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How I’d prepare my portfolio for a no-deal Brexit, part 1

According to the PM, Boris Johnson, the UK’s departure from the EU is imminent: unless a new political development happens, 31 October is the official date we’re due to leave.

So how can investors diversify away some of the risks associated with a no-deal Brexit scenario. This article will be followed several others so that I can offer a detailed discussion of what investors may expect in case the UK crashes our of the EU without a trade deal.

Uncertainty for investors

For the average investor, Brexit has brought uncertainty and at times worry. Nonetheless, I do not think political events should get in the way of a long-term investment strategy.

In other words, if I am happy to hold a company’s shares for the next five years, then Brexit, or any other external event, should not make too much of a difference in my portfolio holdings.

Furthermore, any potential weakness in a sector may give me an opportunity to buy dips in shares that might have been expensive to consider beforehand.

That means August may be an appropriate time for most investors to analyse their holdings to see if they remain happy with their portfolio companies, as well as deciding what they may like to put on their shopping list.

Investors may also want to consider exchange-traded funds (ETFs) or tracker funds for their portfolios. Both are passive investments that track a particular index without attempting to outperform it.

If you’d like to have domestic exposure, but are rather worried about selecting individual companies due to increased uncertainty an industry may face, then you could buy into a FTSE 100 tracker fund.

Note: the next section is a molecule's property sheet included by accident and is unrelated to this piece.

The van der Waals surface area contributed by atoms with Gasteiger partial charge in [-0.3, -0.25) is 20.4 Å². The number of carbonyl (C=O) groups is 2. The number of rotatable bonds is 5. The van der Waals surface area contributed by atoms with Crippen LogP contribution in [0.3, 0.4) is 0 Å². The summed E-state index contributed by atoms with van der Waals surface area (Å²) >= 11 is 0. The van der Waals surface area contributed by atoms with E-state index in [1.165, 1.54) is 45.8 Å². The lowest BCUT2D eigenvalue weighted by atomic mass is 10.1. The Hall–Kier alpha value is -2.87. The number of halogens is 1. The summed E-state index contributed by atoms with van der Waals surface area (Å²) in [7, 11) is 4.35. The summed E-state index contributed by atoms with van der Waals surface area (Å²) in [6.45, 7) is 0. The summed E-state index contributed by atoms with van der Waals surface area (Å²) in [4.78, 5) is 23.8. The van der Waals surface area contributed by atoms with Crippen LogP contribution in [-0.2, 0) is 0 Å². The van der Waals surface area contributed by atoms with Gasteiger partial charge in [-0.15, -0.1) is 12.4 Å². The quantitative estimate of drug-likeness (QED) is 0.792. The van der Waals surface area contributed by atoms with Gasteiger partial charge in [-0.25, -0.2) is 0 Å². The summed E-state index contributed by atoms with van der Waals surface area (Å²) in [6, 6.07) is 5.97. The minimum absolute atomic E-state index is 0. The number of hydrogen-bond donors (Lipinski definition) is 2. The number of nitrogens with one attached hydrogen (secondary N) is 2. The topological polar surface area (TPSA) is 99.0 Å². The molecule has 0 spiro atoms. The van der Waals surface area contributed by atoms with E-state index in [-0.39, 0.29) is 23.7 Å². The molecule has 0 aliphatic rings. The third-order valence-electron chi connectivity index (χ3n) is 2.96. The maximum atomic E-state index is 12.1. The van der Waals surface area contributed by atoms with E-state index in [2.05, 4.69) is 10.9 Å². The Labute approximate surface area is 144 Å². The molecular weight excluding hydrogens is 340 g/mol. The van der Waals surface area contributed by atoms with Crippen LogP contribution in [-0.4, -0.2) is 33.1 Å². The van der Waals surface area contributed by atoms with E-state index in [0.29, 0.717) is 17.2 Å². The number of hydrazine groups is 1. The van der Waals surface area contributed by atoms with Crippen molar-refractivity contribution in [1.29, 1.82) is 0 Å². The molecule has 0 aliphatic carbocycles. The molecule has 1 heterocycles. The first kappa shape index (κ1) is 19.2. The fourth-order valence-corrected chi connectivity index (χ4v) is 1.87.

And the pound slides 

In November 2018, the Bank of England issued a stark warning over the economic effects of a ‘no-deal’ Brexit. Governor Mark Carney saying that such a scenario could send the pound into a double-digit plunge.

In fact, since the 2016 referendum, the pound has dropped sharply in value against other major international currencies. The daily gyration in sterling has, in effect, become a proxy for the confidence (or lack of it) of investors in the UK’s economy’s ability to function successfully without EU membership.

And anyone who has taken a holiday in eurozone this summer would have felt the effects of the falling pound. 

Yet, it is harder to fully quantify the effect of currency fluctuations on the wider economy, as well as the share prices of UK-listed companies.

Many investors would argue that a falling pound is good news for the economy, as our exports become more competitive. A fall in the pound also increases the value of companies’ overseas earnings.

Yet weak sterling makes everything we import from overseas more expensive. In other words, if our exporters use imported raw materials, then their costs go up.

For those investors who may feel overwhelmed by the effect of fluctuations in the pound in the short run, I think an ETF to consider could be the FTSE All-World ETF, tracking the performance of a large number of stocks worldwide. By having global exposure too, UK-based investors may be able to decrease the short-term adverse effects of the home bias in these uncertain times.

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tezcang has no position in any of the shares mentioned. The Motley Fool UK has no position in any of the shares mentioned. Views expressed on the companies mentioned in this article are those of the writer and therefore may differ from the official recommendations we make in our subscription services such as Share Advisor, Hidden Winners and Pro. Here at The Motley Fool we believe that considering a diverse range of insights makes us better investors.